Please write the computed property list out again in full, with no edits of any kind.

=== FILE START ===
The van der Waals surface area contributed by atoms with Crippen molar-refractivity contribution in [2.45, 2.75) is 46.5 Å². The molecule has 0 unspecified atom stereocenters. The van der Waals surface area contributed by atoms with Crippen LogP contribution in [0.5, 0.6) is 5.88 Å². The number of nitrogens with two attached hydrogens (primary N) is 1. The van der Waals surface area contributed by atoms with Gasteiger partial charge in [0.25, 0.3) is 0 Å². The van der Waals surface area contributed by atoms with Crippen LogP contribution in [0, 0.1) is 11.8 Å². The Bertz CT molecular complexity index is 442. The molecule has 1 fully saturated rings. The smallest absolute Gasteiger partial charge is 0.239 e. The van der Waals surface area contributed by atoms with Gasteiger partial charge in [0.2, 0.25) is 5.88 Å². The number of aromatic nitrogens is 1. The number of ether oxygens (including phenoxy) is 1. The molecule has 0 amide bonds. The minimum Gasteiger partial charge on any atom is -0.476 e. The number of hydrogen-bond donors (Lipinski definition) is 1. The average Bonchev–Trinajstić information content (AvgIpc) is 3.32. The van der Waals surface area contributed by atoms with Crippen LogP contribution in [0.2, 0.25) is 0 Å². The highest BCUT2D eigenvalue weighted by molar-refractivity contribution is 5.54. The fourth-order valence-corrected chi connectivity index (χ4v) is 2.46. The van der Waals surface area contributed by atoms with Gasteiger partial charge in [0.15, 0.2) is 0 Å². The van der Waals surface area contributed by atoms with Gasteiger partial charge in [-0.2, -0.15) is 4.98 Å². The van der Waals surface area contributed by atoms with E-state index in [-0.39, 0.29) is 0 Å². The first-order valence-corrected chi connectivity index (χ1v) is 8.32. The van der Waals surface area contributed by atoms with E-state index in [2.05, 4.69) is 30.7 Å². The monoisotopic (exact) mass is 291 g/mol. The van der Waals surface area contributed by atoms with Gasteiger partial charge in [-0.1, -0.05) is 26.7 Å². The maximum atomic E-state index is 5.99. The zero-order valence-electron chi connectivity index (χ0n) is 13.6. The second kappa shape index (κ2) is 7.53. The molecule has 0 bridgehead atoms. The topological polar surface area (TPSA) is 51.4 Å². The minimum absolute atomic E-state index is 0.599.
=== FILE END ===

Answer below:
The van der Waals surface area contributed by atoms with Crippen molar-refractivity contribution in [2.45, 2.75) is 46.5 Å². The molecule has 0 unspecified atom stereocenters. The van der Waals surface area contributed by atoms with Crippen LogP contribution in [0.5, 0.6) is 5.88 Å². The number of nitrogens with two attached hydrogens (primary N) is 1. The van der Waals surface area contributed by atoms with Gasteiger partial charge in [0.25, 0.3) is 0 Å². The van der Waals surface area contributed by atoms with Crippen LogP contribution in [0, 0.1) is 11.8 Å². The Bertz CT molecular complexity index is 442. The molecule has 1 fully saturated rings. The smallest absolute Gasteiger partial charge is 0.239 e. The van der Waals surface area contributed by atoms with Gasteiger partial charge in [0.2, 0.25) is 5.88 Å². The number of aromatic nitrogens is 1. The number of ether oxygens (including phenoxy) is 1. The molecule has 0 amide bonds. The minimum Gasteiger partial charge on any atom is -0.476 e. The number of hydrogen-bond donors (Lipinski definition) is 1. The average Bonchev–Trinajstić information content (AvgIpc) is 3.32. The van der Waals surface area contributed by atoms with Crippen LogP contribution in [0.2, 0.25) is 0 Å². The highest BCUT2D eigenvalue weighted by molar-refractivity contribution is 5.54. The fourth-order valence-corrected chi connectivity index (χ4v) is 2.46. The van der Waals surface area contributed by atoms with Gasteiger partial charge in [0.15, 0.2) is 0 Å². The van der Waals surface area contributed by atoms with Gasteiger partial charge in [-0.2, -0.15) is 4.98 Å². The van der Waals surface area contributed by atoms with E-state index in [-0.39, 0.29) is 0 Å². The first-order valence-corrected chi connectivity index (χ1v) is 8.32. The van der Waals surface area contributed by atoms with E-state index in [2.05, 4.69) is 30.7 Å². The monoisotopic (exact) mass is 291 g/mol. The van der Waals surface area contributed by atoms with Gasteiger partial charge in [-0.1, -0.05) is 26.7 Å². The maximum atomic E-state index is 5.99. The zero-order valence-electron chi connectivity index (χ0n) is 13.6. The second kappa shape index (κ2) is 7.53. The molecule has 0 bridgehead atoms. The topological polar surface area (TPSA) is 51.4 Å². The minimum absolute atomic E-state index is 0.599.